Dear Head Teacher

Dear Head Teacher

How to Teach Cooking In Your School

I am writing to you following the brilliantly successful pilot with Victoria Park & Knowle Park schools. And I am inviting you to become part of the most important educational challenge of our time.


It's about giving children a love for real food and giving them the skills & knowledge to cook delicious healthy food. And critically about giving your teachers the skills & confidence to teach cooking in the class room. Not the same as teaching maths.

It's about how food connects with every other subject on the curriculum. And how it can engage the whole school and the wider school community.

It's about in putting food education  & cooking itself, so long on the margins of our cultural relationship with the food we eat, at the heart of the curriculum. And as important as any of these things is how it answers the question of what kind of a world do we want to live in.

In the old days, children would learn about food how to cook from their parents. But that was three generations ago.

After nearly 20 years of teaching cookery in Bristol I am still teaching grandmothers to make pastry and cook cabbage properly and how tell the difference between a parsnip and a swede.

So now, it's down to schools - particularly Primary Schools because the younger they start the easier it is. Cooking is just another language.

It's not difficult. All it takes is being awake to the world we want to live in.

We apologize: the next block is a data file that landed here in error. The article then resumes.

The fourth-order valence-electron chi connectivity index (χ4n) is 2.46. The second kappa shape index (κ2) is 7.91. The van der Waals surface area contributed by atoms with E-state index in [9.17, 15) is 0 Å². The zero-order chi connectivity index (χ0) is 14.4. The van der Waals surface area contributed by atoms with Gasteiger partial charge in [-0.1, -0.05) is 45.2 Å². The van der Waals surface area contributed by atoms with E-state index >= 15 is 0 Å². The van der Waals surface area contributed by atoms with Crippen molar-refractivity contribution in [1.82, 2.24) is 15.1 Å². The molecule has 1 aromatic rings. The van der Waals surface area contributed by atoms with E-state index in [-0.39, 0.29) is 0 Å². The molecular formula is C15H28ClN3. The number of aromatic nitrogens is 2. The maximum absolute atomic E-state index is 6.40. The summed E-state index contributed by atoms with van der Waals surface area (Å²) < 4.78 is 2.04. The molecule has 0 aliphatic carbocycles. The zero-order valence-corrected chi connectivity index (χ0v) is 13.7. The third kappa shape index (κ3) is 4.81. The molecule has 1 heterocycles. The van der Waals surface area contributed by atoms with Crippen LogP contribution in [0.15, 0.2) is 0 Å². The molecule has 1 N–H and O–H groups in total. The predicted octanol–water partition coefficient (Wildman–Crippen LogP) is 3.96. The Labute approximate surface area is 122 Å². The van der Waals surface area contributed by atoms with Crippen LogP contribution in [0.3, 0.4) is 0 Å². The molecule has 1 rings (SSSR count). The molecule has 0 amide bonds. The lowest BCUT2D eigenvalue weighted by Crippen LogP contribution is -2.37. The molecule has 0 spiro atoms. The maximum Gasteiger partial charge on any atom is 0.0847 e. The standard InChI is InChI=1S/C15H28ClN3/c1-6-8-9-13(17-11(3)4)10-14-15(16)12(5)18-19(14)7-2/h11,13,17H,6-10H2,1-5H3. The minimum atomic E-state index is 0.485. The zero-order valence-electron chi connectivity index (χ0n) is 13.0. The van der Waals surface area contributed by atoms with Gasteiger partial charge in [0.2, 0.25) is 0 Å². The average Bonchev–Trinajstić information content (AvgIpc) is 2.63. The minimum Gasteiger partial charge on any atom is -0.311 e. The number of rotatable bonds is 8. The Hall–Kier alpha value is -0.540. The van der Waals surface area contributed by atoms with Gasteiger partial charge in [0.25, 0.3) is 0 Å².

Not before time, the government has finally realised that we need to teach cooking in schools. I believe this too. I would go further: I believe that we have a moral duty to make this happen and that in not doing so we are failing in our duty of care towards the children in our schools.

Nothing is more important than the food we eat.

This is not a sales pitch. Of course I believe that the programme we are offering Bristol schools is brilliant: simple, designed for purpose and delivered by serious food education practitioners to meet your school's individual needs. I also believe that this programme offers great value for money.

But the reason for this email is to try and engage you and all primary schools in Bristol in the debate. 

Bristol's unique position in the UK's food scene has just been celebrated in the Bristol Food Connections Festival. No city in the world has done anything like this before. Next year, Bristol will be Europe's Green Capital and food will be a central theme to its mandate.

So two things:

One: Sign up for our Autumn programme to train and empower teachers to deliver exciting hands-on food education in line with the changes to the National Curriculum

Two: Get in touch and join the conversation.

Thank you for reading this. If you want to know more about the programmes for schools or the work SFF does, please get in touch.

Have a good summer